But this doctor is being reasonable. I went back and read the article and he wasn’t advocating an office visit. He just wanted some uninterrupted time to review the chart and focus. He admits his mistake. (I did make a mistake in my first read where I assumed that Mandy was a nurse, but the doctor only says employee.)

    Given that the author is not suggesting that an office visit was required even though that was his initial request of Mandy, I don’t see why Kevin is putting words in his mouth.

    Finally, had the doctor prescribed the correct cough medicine, what are the chances that a visit would not have been necessary at all. Even not knowing the answer in this particular case, it seems to me that the try the previous drug before an office visit is a perfectly acceptable practice especially when the mother is suggesting implicitly that it appears to be a very similar problem.

    As a postscript, many doctors suggest CDHP or some other movement towards the decrease in 3rd party payors is the solution to the mediocre US healthcare system, but in this case, Mandy is acting like a perfectly reasonable consumer. She is reducing her costs (by getting a free “consult” even if it is deficient). If she actually had to pay full cost for an office visit then what do you think wouldbe more likely to happen? Brooklyn’s cough gets treated or not. Instead, more likely is that Brooklyn’s cough goes untreated or telephone prescriptions become more common.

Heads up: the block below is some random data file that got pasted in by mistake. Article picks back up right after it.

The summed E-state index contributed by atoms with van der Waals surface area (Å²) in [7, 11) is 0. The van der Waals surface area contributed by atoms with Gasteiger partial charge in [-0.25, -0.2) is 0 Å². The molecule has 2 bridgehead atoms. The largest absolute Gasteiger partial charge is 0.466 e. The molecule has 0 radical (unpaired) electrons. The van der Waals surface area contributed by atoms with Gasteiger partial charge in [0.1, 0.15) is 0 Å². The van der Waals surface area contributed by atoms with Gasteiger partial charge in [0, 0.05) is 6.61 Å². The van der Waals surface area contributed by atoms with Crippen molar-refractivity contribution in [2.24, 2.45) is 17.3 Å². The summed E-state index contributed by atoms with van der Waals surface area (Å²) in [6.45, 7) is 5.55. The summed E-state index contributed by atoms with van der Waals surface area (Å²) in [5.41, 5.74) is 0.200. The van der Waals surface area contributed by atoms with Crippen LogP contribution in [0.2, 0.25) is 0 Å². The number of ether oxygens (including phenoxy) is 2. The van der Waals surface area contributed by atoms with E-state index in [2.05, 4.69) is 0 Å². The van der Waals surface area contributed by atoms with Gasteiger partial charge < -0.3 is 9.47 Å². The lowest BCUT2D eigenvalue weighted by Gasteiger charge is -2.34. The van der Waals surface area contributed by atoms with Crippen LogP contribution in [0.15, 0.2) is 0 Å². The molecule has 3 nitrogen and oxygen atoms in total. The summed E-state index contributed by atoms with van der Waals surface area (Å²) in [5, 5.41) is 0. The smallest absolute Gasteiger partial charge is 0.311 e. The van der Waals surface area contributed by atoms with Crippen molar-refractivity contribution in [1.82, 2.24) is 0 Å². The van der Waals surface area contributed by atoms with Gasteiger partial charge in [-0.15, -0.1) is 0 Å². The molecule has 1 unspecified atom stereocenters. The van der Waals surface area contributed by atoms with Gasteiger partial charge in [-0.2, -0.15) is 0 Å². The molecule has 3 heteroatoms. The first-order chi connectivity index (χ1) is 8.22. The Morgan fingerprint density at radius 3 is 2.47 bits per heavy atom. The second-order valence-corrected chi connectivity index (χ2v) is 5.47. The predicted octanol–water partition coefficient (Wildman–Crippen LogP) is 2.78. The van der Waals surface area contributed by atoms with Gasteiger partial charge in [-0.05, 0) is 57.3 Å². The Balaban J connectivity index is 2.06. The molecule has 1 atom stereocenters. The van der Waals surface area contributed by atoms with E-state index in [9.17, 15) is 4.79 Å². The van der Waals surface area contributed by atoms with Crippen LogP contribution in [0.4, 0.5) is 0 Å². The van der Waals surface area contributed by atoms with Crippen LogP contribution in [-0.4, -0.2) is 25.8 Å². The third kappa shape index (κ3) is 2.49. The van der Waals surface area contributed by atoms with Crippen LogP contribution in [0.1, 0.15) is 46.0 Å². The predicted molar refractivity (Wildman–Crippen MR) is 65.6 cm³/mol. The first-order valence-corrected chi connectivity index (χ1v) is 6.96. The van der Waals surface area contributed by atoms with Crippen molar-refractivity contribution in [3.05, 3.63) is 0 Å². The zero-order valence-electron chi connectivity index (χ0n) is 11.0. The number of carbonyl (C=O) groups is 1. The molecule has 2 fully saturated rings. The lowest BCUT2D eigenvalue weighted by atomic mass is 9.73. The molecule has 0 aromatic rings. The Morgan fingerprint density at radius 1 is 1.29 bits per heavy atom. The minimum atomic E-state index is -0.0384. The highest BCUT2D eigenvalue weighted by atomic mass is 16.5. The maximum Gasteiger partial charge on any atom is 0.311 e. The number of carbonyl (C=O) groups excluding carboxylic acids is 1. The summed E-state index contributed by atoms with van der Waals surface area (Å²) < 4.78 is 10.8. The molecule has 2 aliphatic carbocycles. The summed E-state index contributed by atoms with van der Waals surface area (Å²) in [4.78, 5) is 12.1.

• Anonymous

    Elliott, Brooklyn could have asthma and could go into status asthmaticus and be intubated and placed on a ventilator. Or epiglottitis and has to have an emergency tracheostomy. Or she may have a bronchial foreign body requiring bronchoscopy to remove the FB. Or she could have a pneumothorax that requires a chest tube. Or pneumonia requiring hospitalization. Or she may have a viral URI that requires only OTC meds. Elliott, I’m glad you’re not a medical doctor, cause you’ll make my high malpractice premium go up higher.

  • Anonymous

    I am an ER doc. I try to be a nice guy and approachable and since I am sometimes the only doctor in the hospital, nurses and other hospital staff often want the “free consult” for themselves or family members.

    “Sorry to bother you doc, but could you just…….”

    I used to try to help people out. No more. Among our large physician group two of these “favors” turned into lawsuits. So now the answer is always a very kind “no”, no matter how trivial the request.